Does being told whether water is from the tap or bottled influence how people rate how good

Question:

Does being told whether water is from the tap or bottled influence how people rate how good it tastes? Student researchers set out to answer this question. In a blind taste test, they asked 31 subjects to rate the taste of two waters, one bottled and one tap, without telling them anything about the waters (the control), on a scale of 1 to 7, with 7 being great tasting and 1 being awful. They repeated this with 31 different subjects but told them which sample was tap and which was bottled (truth condition). They then repeated this one more time with 31 more subjects, but this time they lied to the subjects and told them the tap water sample was bottled water and the bottled water sample was tap (lie condition). The 93 subjects were randomly assigned to one of these conditions. The summary statistics are shown in the following table, and the data are shown in the dotplots. These statistics are based on the difference in each subject’s real bottled water rating minus their real tap water rating. So they shows how much higher participants rated the real bottled water than the real tap water.

The data file BottledWater2 contains the results where the difference is each subject’s real bottled water rating minus their real tap water rating. So it shows how much higher participants rated the real bottled water than the real tap water. Is there strong evidence of an association between what a person is told and how he or she rates the bottled and tap waters?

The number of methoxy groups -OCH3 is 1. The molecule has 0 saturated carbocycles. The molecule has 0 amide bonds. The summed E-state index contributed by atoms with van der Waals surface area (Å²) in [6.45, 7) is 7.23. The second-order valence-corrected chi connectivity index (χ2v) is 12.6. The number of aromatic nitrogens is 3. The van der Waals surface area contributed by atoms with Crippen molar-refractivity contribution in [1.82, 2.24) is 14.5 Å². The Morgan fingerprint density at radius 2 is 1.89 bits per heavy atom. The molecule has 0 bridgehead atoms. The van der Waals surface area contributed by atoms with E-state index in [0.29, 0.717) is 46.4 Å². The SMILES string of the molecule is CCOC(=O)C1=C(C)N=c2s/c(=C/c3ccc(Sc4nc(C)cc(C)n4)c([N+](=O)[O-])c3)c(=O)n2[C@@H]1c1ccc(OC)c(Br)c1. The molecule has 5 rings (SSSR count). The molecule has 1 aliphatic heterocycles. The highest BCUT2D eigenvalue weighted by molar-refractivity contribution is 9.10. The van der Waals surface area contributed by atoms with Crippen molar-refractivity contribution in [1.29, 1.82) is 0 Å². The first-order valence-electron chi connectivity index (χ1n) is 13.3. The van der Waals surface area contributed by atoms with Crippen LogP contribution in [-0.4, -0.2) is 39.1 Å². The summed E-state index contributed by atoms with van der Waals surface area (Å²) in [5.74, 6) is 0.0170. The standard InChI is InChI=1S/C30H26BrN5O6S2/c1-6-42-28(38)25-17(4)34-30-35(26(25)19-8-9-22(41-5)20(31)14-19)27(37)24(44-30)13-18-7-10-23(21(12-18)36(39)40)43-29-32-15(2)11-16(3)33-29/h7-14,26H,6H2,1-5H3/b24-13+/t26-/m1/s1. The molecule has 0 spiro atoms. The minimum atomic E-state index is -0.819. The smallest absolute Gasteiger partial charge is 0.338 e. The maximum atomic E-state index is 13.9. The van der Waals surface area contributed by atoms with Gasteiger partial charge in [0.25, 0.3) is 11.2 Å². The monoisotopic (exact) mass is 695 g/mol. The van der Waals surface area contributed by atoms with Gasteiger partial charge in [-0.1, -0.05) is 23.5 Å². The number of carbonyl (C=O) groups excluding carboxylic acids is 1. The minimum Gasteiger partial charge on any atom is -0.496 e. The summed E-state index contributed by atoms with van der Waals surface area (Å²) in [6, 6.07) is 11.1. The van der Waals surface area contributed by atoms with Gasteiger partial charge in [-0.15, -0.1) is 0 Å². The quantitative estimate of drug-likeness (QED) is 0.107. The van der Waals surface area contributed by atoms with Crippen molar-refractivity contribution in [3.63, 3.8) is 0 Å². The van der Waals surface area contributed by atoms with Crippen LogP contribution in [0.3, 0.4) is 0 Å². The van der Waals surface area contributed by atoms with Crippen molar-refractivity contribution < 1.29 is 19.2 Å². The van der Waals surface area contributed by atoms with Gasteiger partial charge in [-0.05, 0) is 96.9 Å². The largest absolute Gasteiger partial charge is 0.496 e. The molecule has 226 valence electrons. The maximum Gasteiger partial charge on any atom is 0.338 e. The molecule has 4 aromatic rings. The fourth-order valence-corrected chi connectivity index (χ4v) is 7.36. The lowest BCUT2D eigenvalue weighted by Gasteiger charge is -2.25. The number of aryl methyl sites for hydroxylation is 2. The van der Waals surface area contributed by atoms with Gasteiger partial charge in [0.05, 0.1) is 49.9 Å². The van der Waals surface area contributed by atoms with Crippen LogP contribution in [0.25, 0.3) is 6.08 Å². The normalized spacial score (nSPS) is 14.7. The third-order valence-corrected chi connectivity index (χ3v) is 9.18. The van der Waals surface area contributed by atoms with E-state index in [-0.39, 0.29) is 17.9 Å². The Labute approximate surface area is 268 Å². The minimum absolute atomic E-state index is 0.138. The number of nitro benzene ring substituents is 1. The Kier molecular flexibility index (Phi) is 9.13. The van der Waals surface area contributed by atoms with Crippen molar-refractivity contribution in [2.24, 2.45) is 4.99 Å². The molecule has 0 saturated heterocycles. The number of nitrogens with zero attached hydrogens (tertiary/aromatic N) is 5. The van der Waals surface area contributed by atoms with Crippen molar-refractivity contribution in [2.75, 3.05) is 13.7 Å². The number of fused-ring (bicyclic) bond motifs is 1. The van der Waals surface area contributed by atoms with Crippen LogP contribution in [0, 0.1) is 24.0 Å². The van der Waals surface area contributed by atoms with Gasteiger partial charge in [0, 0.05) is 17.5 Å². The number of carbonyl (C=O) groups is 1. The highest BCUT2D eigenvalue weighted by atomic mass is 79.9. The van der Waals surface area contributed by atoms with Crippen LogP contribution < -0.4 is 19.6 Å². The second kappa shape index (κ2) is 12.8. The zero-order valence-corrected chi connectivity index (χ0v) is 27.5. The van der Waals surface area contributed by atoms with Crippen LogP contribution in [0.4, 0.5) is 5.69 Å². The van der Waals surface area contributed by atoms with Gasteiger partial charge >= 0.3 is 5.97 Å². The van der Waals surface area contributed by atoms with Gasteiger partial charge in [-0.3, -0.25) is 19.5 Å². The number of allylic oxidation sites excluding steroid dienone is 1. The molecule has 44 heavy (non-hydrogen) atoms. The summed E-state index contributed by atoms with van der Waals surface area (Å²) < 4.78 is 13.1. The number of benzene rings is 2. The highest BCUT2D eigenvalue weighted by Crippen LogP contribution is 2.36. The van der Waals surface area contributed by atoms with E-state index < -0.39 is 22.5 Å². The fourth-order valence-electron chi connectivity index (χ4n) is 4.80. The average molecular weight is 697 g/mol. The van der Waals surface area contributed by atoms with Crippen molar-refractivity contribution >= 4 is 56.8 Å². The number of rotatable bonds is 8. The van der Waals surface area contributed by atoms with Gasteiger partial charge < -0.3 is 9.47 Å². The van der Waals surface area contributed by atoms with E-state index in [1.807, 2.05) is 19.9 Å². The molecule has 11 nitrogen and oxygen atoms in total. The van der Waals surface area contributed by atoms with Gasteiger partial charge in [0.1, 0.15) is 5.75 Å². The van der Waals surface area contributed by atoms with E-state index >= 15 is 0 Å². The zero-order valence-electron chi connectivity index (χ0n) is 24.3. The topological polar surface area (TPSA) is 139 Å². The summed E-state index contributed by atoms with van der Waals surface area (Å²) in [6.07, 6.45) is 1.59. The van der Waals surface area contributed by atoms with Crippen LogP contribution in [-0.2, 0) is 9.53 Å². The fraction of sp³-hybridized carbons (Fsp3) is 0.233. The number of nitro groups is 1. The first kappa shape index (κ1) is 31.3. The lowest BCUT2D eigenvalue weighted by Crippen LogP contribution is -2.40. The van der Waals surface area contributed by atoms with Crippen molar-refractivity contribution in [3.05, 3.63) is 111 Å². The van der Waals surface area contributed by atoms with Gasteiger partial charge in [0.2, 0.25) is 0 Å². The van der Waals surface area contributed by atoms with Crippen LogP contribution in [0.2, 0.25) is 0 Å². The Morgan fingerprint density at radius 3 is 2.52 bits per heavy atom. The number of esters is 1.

a. We want to determine whether there is strong evidence of an association between what a person is told and how he or she rates the bottled and tap waters. Use words to state the null and alternative hypotheses for this test.

b. Using the summary statistics given, compute the Mean Group Diff statistic.

c. A null distribution for this study follows. Using the Mean Group Diff statistic you calculated in part (b), will the p-value for this test be large or small? Explain.

d. Does it appear there is an association between what a person is told about the waters and how they rate the bottled and tap waters? If there is an association, can we conclude what participants are told causes the difference? Explain

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